The last leg of the journey from discovery to patient care may be the most difficult: traversing the commercialization gap. Unless a treatment or technology can reach medical practice, years of research may be meaningless.
Kidney disease patients on dialysis frequently lose the ability to make hemoglobin, the iron-rich protein in blood that carries oxygen. They may experience anemia, and feel run down and out of breath.
The standard treatment: Doses of the hormone erythropoietin (EPO) to stimulate bone marrow to produce red blood cells, which contain hemoglobin. A red blood cell can survive for 100 days after it's produced, so repeated administration of EPO can lead to the opposite problem — excessive red blood cells. As a result, patients often end up with too much hemoglobin, which increases the chances of heart attack or stroke.
In response, doctors throttle back on EPO. This often causes patients to become anemic again before the doctors find the correct dose. This roller-coaster effect, called hemoglobin cycling, can lead to organ dysfunction or injury, and puts the patient at a greater risk of hospitalization, and even death.
Now, a team of Mayo Clinic doctors and outside business consultants have developed a software program with an algorithm that predicts the effect of EPO in each patient and refines these predictions based on cumulative results to reduce the possibility of hemoglobin cycling.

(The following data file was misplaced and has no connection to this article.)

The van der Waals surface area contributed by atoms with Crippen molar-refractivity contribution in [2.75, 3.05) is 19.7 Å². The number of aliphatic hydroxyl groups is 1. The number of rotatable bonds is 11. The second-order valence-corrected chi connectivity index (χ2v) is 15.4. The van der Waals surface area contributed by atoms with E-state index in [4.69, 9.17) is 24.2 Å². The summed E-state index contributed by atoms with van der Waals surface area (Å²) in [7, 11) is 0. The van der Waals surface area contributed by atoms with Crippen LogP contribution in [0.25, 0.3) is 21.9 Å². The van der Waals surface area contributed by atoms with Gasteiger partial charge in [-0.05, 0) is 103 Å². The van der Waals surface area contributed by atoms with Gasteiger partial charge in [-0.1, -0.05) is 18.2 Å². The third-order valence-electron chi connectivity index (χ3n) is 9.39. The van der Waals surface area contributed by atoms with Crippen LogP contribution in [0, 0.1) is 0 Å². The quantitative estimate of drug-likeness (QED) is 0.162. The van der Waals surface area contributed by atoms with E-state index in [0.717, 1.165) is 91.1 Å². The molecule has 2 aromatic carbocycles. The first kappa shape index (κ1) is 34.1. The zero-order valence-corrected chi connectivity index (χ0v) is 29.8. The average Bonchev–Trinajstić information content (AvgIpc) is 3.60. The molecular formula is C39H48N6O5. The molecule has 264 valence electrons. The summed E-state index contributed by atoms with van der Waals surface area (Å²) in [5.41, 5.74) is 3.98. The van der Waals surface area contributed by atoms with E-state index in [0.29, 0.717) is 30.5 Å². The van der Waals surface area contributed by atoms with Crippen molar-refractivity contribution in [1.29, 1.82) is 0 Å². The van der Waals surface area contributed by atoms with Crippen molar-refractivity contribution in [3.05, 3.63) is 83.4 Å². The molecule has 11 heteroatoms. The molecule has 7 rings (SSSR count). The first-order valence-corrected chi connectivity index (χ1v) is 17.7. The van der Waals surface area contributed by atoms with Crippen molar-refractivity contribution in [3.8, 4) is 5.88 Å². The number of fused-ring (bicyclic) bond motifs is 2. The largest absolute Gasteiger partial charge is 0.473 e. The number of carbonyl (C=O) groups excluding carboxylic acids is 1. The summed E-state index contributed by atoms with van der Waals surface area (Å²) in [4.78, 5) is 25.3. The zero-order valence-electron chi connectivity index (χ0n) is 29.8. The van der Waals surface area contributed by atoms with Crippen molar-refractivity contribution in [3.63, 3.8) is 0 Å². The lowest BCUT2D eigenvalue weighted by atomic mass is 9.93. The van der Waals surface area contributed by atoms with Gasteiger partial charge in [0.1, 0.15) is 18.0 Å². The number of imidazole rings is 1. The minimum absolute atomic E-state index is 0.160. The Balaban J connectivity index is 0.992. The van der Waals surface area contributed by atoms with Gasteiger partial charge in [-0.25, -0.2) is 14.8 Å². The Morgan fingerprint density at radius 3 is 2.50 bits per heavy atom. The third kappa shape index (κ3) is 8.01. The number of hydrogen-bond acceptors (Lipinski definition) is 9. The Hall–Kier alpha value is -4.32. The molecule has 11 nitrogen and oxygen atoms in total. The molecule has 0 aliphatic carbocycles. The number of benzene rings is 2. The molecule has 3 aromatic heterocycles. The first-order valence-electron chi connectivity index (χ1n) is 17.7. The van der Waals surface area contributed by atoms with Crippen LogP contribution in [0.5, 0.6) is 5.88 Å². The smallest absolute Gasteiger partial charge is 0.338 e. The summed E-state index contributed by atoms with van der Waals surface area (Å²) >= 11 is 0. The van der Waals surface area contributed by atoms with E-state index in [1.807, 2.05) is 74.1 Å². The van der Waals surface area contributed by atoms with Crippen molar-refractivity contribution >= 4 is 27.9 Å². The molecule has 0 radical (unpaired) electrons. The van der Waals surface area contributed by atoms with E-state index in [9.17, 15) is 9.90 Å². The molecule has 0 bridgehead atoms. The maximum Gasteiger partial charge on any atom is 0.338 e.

"We were able to reduce our usage of the drug by almost 50 percent," says nephrologist James T. McCarthy, M.D., of Mayo Clinic's campus in Rochester, Minnesota, who helped develop the technology. "And we found that we could get approximately 80 percent of our dialysis patients using EPO in the desired hemoglobin range at all times."
Before the development of the software, only 45 percent of dialysis patients were managed within the proper hemoglobin range.
The software has won U.S. Food and Drug Administration (FDA) approval and has been licensed by the start-up Physician Software Systems, which is offering it for sale to hospitals and clinics throughout the country. According to Dr. McCarthy, the impact on patient care and savings to the health care system could be huge.